Most estimates of the economic costs of chronic disease are limited to a single condition. For example, the national cost of arthritis has been estimated for New Zealand,8 and mental illness for patients in Australia.9 However, these studies do not consider lost income, taxes and increased welfare spending as costs for governments. Even reports by the WHO and OECD, focusing on a larger number of countries, have only estimated the impact of three to five diseases (cardiovascular disease, cancer, diabetes and stroke, heart disease, chronic lung disease, depression) for either individuals who exit from paid work due to chronic disease (negative health effects) or costs measured at the national level (lost income, lost GDP).10 ,11 We have previously examined the economic costs of chronic disease generally,2 and the top conditions taking older workers out of the labour force (such as back pain12). However, these studies have only considered a single year (2009) for estimating costs. The current study aims to project lost PLYs due to chronic disease and resultant lost income for individuals, and lost taxes and increased welfare payments for government from 2015 to 2030. This places the study among research projecting the economic costs of chronic disease a decade or more from now, but also makes an original contribution by measuring these costs from different perspectives (including budget impacts)
We analysed the output data sets from a microsimulation model Health&WealthMOD2030—Australia's first microsimulation model of the impacts of health and disability in people aged 45–64 years covering 20 years.
The base population of Health&WealthMOD2030 was assembled from unit-record data from the Australian Bureau of Statistics' (ABS) cross-sectional Surveys of Disability, Ageing and Carers (SDAC) 2003 and 2009.13 ,14 From the combined data, the records of people aged 45–64 years and others in their family were extracted. For each individual in the base population, there are demographic (age, sex, family type), socioeconomic (education, income, income or other support payments), labour force (labour force participation, employment restrictions, retirement) and health variables (chronic conditions). The development of Health&WealthMOD2030 is described in detail in Schofield et al.15 The main components of Health&WealthMOD2030 and how they are linked are illustrated in figure 1.
Using a static microsimulation model, STINMOD (Static Incomes Model),16 additional economic information was imputed onto the base population (including income, welfare payments, taxes paid). STINMOD is the National Centre for Social and Economic Modelling's (NATSEM, University of Canberra) (http://www.natsem.canberra.edu.au) microsimulation model of Australia’s income tax and transfer system. Typically, the model is used to assess distributional and individual impacts of income tax and welfare policies, and estimate impacts on the government's budget and distributional impacts of policy reform for families.
Using a dynamic microsimulation model, Australian Population and Policy Simulation Model (APPSIM),17 additional sociodemographic information was imputed onto the base population (age and sex profile in 2015, 2020, 2025, 2030). APPSIM was developed by NATSEM in collaboration with 12 Australian Government departments, and simulates an annual snapshot of the Australian population from 2001 to 2051. Snapshots from 2015 to 2030 are used in this study.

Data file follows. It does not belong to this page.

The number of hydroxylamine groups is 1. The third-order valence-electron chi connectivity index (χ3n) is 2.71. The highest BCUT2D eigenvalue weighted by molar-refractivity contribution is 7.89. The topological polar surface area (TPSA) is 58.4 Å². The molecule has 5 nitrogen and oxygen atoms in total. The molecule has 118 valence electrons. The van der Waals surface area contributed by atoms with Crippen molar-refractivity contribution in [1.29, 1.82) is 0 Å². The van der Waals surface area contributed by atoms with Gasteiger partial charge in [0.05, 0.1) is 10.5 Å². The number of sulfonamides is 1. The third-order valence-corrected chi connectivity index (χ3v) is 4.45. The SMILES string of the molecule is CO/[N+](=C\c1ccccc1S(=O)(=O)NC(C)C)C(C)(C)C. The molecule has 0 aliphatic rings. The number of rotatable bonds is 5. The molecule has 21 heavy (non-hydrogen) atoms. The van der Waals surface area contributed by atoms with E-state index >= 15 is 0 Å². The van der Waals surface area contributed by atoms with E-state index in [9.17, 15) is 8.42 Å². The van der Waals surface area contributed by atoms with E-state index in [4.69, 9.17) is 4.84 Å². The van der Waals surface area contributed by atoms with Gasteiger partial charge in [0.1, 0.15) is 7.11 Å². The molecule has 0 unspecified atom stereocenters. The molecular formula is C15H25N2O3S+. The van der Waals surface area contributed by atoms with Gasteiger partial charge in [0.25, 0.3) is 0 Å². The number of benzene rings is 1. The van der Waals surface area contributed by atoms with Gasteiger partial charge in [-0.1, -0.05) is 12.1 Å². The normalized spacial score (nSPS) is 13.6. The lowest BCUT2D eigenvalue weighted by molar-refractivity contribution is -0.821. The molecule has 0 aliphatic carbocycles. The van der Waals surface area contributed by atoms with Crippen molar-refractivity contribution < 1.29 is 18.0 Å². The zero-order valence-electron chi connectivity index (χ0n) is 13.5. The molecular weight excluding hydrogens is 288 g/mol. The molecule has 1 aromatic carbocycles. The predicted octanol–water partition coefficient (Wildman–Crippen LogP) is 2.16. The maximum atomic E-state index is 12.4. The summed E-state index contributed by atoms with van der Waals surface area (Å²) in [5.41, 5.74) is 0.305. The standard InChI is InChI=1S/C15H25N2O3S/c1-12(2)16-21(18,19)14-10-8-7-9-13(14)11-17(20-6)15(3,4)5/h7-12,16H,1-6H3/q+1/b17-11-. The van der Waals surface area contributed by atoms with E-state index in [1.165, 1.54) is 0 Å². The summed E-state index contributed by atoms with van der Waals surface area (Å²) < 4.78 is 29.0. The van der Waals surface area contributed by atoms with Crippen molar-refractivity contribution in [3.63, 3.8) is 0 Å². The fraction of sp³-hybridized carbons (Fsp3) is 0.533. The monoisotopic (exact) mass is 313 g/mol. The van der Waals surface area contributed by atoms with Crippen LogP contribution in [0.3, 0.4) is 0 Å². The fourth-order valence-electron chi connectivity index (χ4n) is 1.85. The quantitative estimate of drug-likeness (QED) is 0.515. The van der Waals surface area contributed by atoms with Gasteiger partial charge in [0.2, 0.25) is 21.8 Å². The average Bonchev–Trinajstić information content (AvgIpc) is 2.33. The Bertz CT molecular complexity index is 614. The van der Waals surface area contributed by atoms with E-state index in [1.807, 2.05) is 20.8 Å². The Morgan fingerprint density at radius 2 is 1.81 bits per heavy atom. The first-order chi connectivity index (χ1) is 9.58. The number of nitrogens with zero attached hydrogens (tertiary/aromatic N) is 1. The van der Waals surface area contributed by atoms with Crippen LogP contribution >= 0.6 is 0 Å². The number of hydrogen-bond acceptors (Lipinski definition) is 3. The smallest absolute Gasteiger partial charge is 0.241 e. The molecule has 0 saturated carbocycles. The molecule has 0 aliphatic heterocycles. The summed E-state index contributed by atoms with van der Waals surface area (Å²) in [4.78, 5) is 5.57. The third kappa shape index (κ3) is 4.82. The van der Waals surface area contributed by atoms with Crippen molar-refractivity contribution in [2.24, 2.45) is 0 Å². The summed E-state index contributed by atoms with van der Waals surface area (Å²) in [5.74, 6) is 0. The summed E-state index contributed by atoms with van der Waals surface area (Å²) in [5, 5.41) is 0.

The output data sets from Health&WealthMOD2030 are the projected representation of the Australian population in 2015, 2020, 2025 and 2030. Demographic, socioeconomic, disease prevalence changes in the Australian population between the base years (ie, survey years 2003, 2009) and the projection years (ie, 2015, 2020, 2025, 2030) were captured through static ageing techniques. Both SDAC 2003 and 2009 data sets had survey weights assigned to each record by the ABS to account for unequal probability of individual selection in the surveys, and to make the survey data a true representation of the Australian population in the survey years. These weights reflect the number of people with similar characteristics in the Australian population in the year of surveys (2003 and 2009). SDAC 2003 and 2009 were separately reweighted using the ABS reweighting algorithm Generalised Regression Weighting Tool (GREGWT) to account for demographic, socioeconomic, disease prevalence changes in the population between the survey years (2003, 2009) and projection years (2015, 2020, 2025, 2030). GREGWT uses the generalised regression method to modify the initial survey weights (ie, 2003 and 2009 weights) such that the data sets with new weights become the representation of the Australian population for the projection years. The Commonwealth Treasury's 2013–2014 demographic and labour force projections were used to account for demographic and labour force changes over time. Chronic disease trends from the Australian burden of disease and injury study were used to account for changes in disease prevalence over time.18
To account for chronic condition trends, we applied the same trends in chronic condition incidence used in the 2003 Australian Burden of Disease and Injury Study.18 This study applied chronic disease trends from 2003 until 2023, after which time rates were assumed to stabilise. We calculated age–sex-specific proportional changes in chronic condition prevalence and applied these to corresponding diseases in SDAC data, aggregated into the following categories: stroke, cancer (almost stable in men and women), ischaemic heart disease (decreasing trend in men and women), type 2 diabetes (increasing trend in men and women) and chronic obstructive pulmonary disease (stable trend in men; increasing trend in women). In the absence of data on trends, the rates for all other conditions were assumed to remain stable. Based on proportional changes, the prevalence of chronic conditions among Australians aged 45–64 years was projected for 2015 and 2030 by 5-year age group and sex.